PURE LAPAROSCOPIC RADICAL HEMINEPHRECTOMY FOR A LARGE RENAL-CELL CARCINOMA IN A HORSESHOE KIDNEY
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doi: 10.1590/S1677-5538.IBJU.2013.04.23

Rafael B. Rebouças, Rodrigo C. Monteiro, Thiago N. Souza, Paulyana F. Barbosa, George G. Pereira, Cesar A. Britto

Urology Department, Edson Ramalho Military Police Hospital, João Pessoa, PB, Brazil

ABSTRACT

Introduction: Horseshoe Kidneys are the most common renal fusion anomaly. When surgery is contemplated for renal-cell carcinoma in such kidneys, aberrant vasculature and isthmusectomy are the major issues to consider. We describe a case of a pure laparoscopic radical heminephrectomy with hand-sewn management of the isthmus for a 11 cm tumour in a horseshoe kidney.
Presentation: A 47-year-old man complaining of palpable left flank mass for two months. Magnetic resonance of the abdomen revealed a 11 cm renal mass arising from the left moiety of an incidentally discovered horseshoe kidney. Preoperative CT angiography revealed a dominant anterior renal artery feeding the upper and midpole, with two other arteries feeding the lower pole and isthmus.
The patient was placed in a modified flank position. A four-port transperitoneal technique was used, the colon was reflected. Renal pedicle was dissected and the renal arteries and renal vein were secured with polymer clips. The kidney was fully mobilized and a Satinsky clamp was placed on the isthmus for its division. A running 2-0 vicryl hand-sewn was used for parenchyma hemostasis.
The specimen was extracted intact in a plastic bag through an inguinal incision.
Results: The operative time was 220 minutes, and the estimated blood loss was 200 mL. There were no immediate or delayed complications. The patient resumed oral intake on postoperative day 1 and was discharged on postoperative day 2. Pathologic examination of the specimen confirmed a 11 cm organ-confined chromophobe renal-cell carcinoma, with negative margins.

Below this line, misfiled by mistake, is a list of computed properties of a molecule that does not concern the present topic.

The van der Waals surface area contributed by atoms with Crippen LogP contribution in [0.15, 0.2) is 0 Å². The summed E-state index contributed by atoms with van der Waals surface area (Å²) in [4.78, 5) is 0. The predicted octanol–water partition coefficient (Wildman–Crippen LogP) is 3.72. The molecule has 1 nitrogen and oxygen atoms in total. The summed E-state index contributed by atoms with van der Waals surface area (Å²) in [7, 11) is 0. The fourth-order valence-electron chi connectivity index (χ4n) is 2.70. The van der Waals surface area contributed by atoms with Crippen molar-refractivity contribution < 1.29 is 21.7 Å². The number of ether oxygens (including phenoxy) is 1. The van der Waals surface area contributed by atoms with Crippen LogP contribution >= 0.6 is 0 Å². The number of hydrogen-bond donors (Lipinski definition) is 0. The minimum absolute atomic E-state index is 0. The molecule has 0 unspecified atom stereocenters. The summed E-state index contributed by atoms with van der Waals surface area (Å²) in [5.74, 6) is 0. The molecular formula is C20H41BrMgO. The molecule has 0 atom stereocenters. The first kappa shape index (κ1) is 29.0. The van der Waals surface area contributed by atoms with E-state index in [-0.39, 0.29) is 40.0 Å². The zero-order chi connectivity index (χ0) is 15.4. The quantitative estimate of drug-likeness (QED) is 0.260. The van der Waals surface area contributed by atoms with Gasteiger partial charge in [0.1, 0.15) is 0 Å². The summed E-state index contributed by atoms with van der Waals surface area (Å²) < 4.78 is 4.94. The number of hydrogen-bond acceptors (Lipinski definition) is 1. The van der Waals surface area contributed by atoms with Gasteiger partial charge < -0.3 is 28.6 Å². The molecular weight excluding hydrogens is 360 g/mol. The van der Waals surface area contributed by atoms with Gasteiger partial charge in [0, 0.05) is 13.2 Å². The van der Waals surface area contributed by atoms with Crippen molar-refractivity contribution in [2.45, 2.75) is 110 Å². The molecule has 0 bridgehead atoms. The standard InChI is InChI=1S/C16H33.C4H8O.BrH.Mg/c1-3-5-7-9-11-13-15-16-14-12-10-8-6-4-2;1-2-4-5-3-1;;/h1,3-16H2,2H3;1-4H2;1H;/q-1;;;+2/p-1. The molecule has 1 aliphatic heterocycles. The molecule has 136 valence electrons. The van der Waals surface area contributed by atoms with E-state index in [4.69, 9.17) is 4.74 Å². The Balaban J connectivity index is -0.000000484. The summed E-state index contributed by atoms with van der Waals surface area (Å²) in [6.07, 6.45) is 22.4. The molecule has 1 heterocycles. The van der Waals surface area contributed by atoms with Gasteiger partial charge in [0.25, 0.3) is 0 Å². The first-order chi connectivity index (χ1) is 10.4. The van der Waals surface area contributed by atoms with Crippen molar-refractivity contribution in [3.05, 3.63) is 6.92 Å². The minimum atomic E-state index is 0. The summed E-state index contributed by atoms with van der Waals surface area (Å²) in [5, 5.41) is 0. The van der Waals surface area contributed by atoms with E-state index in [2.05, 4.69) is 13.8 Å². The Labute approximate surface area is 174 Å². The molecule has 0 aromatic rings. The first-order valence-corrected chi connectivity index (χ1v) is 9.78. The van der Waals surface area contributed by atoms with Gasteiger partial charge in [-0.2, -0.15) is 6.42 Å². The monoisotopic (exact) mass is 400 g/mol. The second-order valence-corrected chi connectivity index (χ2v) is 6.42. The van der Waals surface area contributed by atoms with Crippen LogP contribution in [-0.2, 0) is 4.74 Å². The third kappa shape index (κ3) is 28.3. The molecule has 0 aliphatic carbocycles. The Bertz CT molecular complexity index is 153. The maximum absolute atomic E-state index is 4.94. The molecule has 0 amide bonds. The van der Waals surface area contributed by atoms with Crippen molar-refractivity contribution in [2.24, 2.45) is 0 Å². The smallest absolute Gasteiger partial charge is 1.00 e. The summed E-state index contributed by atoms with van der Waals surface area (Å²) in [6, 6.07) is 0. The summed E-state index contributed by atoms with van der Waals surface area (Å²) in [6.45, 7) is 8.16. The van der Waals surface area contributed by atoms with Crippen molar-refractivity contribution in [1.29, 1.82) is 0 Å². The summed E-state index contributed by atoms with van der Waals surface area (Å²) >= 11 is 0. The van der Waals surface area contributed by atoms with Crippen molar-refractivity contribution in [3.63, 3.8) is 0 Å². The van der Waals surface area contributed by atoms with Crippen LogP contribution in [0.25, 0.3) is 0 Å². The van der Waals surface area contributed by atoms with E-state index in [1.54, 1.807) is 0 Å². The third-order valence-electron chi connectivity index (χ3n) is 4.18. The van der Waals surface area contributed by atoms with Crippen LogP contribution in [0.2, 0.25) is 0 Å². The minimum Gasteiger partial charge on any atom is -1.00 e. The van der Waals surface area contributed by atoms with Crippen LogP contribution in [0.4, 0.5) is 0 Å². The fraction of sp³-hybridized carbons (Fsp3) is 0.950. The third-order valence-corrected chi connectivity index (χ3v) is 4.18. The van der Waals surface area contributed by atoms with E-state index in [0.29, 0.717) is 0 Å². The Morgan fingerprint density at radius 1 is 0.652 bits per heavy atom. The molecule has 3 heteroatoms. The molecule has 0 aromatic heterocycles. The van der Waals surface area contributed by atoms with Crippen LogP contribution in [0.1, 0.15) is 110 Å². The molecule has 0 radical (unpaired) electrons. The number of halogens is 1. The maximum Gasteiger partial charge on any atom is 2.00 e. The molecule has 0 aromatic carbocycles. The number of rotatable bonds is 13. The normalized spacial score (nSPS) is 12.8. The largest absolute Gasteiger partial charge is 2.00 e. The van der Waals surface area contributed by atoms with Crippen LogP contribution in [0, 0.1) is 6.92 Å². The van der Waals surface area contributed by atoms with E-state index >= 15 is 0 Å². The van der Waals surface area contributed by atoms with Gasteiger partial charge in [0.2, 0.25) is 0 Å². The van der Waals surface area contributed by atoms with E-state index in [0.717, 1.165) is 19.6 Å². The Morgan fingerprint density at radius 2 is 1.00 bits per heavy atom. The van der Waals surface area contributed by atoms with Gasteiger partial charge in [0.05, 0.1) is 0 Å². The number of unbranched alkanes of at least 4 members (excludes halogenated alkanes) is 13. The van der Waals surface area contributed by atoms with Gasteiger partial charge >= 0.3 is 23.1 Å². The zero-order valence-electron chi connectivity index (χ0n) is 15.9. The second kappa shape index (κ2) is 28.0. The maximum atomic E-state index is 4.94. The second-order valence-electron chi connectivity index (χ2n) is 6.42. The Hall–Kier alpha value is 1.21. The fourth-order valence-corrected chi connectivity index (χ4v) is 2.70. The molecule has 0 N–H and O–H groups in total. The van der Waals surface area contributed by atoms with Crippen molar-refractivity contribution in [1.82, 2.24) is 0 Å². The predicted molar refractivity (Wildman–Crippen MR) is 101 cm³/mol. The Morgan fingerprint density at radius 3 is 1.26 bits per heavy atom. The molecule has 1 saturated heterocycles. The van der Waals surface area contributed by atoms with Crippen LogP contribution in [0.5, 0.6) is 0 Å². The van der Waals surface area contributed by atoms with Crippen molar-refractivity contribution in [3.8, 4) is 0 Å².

Discussion: Laparoscopic oncologic surgery in patients with horseshoe kidneys can be technically challenging. The presence of a large cancer in a horseshoe kidney should not preclude a purely laparoscopic approach. With the aid of a Satinsky clamp, the isthmus can be sharply divided and sutured in a fashion similar to the open technique. To our knowledge, this report represents the largest cancer (11 cm) removed laparoscopically in the context of a horseshoe kidney.

ARTICLE INFO
Available at: www.brazjurol.com.br/videos/july_august_2013/Reboucas_604_605video.htm

Int Braz J Urol. 2013; 39 (Video #10): 604-5

 

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Submitted for publication:
February 16, 2013

 

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Accepted after revision:
June 01, 2013

 

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Correspondence address:
Dr. Rafael Batista Rebouças
Rua Nossa Senhora dos Navegantes, 188 / 508 - Tambaú
João Pessoa, PB, 58039-110, Brazil
E-mail: rafael.reboucas@gmail.com

Editorial Comment

            As nicely depicted in this video by Rebouças et al., the surgical management of renal malignancies in the clinical context of aberrant anatomical anomalies such as a horseshoe kidney can be performed in a minimally invasive approach, without adversely impacting cancer specific or overall peri-operative outcomes. The critical factors crucial to optimizing the sequelae of such procedures being an in depth understanding of the location of the tumor with regards to potentially aberrant vascular anatomy as is often frequently exhibited in horseshoe kidneys. In this regard, a pre-operative CT or MRI imaging with 3 (arterial, venous, and delayed) intravascular phases is strongly encouraged, with consideration of a three-dimensional reconstruction of this imaging modality prior to surgery. As in many complex surgical procedures, careful pre-operative surgical planning pertaining to anticipated laparoscopic port placement positions, anticipated sequential steps of the surgical procedure, and lastly an appropriate understanding and technical ease with various reconstructive and hemostatic approaches are pivotal. A commitment to each and everyone of all the above steps and principles truly insures a favorable outcome with such minimally invasive complex surgical procedures.

 

Dr. Philippe E. Spiess
Associate Member, Department of Genitourinary Oncology
Moffitt Cancer Center, Tampa, FL, USA
Video Section Editor, International Brazilian Journal of Urology
E-mail: philippe.spiess@moffitt.org